(AND POSSIBLY A MOVIE?!?!?!?!?!!?!)
The book is an extremely interesting fictitious, magical, and spiritual journey. Of course, national library searches for that book failed in ~1992 and ~1994, and it wasn’t until ~1996 that a copy of this novel made its way to American libraries. Reading the book also helped me figure out some of the lyrics that weren’t in the inlay cards, like the ending “prayer” of the song Do Dark Horses Dream Of Nightmares?. Anyway, I just found out today that New Line Films (Lord Of The Rings) is working with Brian Bates to adapt this tale into a film. I could not be more stoked. The summary at at the official site HERE says: “This unusual story documents the physical and spiritual journey of a young man into the vast forests of pagan Anglo-Saxon England – the historical setting of Middle-Earth. Through his experiences the book reveals the teaching of a remarkable Western path to psychological and spiritual liberation; a way of being in the world that challenges many of our current notions of mind, body and spirit. Wat Brand is a Christian scribe sent on a mission deep into a pagan kingdom; a landscape full of alien terrors and mysterious forces. His guide, a sorcerer and mystic named Wulf, demonstrates awesome healing powers, and leads Brand through lessons in plant lore and runes, omens, fate and life force, and into direct encounters with the spirit world. Brand becomes an apprentice, seeks the help of a guardian spirit and eventually journeys to the spirit world to encounter the true nature of his own soul.”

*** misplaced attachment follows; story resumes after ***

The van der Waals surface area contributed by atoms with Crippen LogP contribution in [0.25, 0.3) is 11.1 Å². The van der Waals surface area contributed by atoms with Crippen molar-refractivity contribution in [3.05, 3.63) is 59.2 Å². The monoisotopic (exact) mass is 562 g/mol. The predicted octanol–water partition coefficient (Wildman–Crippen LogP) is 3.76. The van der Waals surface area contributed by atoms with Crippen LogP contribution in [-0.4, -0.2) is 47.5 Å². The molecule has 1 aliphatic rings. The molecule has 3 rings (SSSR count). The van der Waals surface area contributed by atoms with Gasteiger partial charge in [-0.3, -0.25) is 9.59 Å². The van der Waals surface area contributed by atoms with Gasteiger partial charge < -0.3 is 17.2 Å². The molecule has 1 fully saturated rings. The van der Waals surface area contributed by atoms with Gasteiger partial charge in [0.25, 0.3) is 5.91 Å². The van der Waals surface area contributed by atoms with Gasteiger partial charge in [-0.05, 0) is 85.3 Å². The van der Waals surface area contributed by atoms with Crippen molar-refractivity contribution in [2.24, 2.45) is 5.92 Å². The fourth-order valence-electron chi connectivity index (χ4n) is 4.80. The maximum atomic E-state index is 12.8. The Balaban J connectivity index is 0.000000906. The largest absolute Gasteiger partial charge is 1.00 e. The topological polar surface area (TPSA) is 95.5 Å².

THE STORY, AS TOLD BY THE SONGS IN THE ALBUM:
(this is the long part!)
The Clerical Conspiracy:
Basically, the first song The Clerical Conspiracy details how the christians deliberately conspired to invade and destroy the pagans. The lyrics: “There is no way to fight a foe who strikes from the inside, / and once within we can begin to smite this pagan pride. / We shall take their graven images and grind them in the dirt, / for that men can live in paradise must be the Devil’s work.” Yes, as usual, the christians are all pissy about anyone (including themselves) having any sort of fun, and they want to assimilate the enemy into their own.